In the past four years, the number of injury deaths increased significantly in 17 states, remained stable in 24 states and decreased in nine states, according to The Facts Hurt: A State-By-State Injury Prevention Policy Report, by the Trust for America’s Health (TFAH) and the Robert Wood Johnson Foundation (RWJF).

The data also includes a report card of 10 key indicators of leading evidence-based strategies that help reduce injuries and violence. The indicators were developed in consultation with top injury prevention experts from the Safe States Alliance and the Society for the Advancement of Violence and Injury Research (SAVIR).

Drug overdoses are the leading cause of injury deaths in the United States, at nearly 44,000 per year. These deaths have more than doubled in the past 14 years, and half of them are related to prescription drugs (22,000 per year). Overdose deaths now exceed motor vehicle-related deaths in 36 states and Washington, D.C. And, in the past four years, drug overdose death rates have significantly increased in 26 states and Washington, D.C. and decreased in six.

Twenty-nine states and Washington, D.C. scored a five or lower out of the 10 key injury-prevention indicators. New York received the highest score of nine out of a possible 10, while four states scored the lowest, Florida, Iowa, Missouri and Montana, with two out of 10.

Key report findings include:

Drug abuse: More than 2 million Americans misuse prescription drugs. The prescription drug epidemic is also contributing to an increase in heroin use; the number of new heroin users has doubled in the past seven years.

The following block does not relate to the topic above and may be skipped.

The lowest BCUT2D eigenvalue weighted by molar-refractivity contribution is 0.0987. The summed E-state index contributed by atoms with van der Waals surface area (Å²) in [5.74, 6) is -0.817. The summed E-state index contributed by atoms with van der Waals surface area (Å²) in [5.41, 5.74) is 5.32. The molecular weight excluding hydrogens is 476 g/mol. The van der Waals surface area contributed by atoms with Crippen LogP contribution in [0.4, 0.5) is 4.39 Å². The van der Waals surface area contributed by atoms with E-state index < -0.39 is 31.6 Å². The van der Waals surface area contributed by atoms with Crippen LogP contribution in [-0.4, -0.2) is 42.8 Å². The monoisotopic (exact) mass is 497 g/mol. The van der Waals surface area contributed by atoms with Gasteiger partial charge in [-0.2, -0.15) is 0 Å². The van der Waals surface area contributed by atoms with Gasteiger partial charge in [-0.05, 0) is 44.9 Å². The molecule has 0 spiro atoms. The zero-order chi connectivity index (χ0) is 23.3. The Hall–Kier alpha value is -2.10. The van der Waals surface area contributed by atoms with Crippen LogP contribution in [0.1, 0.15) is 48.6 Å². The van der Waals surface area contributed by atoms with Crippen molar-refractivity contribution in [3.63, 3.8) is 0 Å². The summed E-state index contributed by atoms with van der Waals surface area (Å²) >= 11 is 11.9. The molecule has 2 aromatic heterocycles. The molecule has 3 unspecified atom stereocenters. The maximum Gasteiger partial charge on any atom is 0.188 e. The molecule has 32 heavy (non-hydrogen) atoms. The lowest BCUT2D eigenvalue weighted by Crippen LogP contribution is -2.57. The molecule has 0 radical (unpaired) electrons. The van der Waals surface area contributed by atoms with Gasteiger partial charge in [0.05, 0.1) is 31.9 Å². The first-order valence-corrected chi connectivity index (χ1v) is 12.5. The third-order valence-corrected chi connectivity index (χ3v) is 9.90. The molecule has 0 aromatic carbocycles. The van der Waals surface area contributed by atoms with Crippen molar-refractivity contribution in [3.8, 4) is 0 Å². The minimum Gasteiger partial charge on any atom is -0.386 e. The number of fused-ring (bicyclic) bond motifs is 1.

Motor vehicle deaths: Rates have declined 25 percent in the past decade (to 33,000 per year). 

Homicides: Rates have dropped 42 percent in the past 20 years (to 16,000 per year). The rate of Black male youth (ages 10 to 24) homicide victims is 10 times higher than for the overall population. One in three female homicide victims is killed by an intimate partner.

Suicides: Rates have remained stable for the past 20 years (41,000 per year). More than one million adults attempt suicide and 17 percent of teens seriously consider suicide each year. Seventy percent of suicides deaths are among white males.

Falls: One in three Americans over the age of 64 experiences a serious fall each year, falls are the most common nonfatal injuries.

The report is at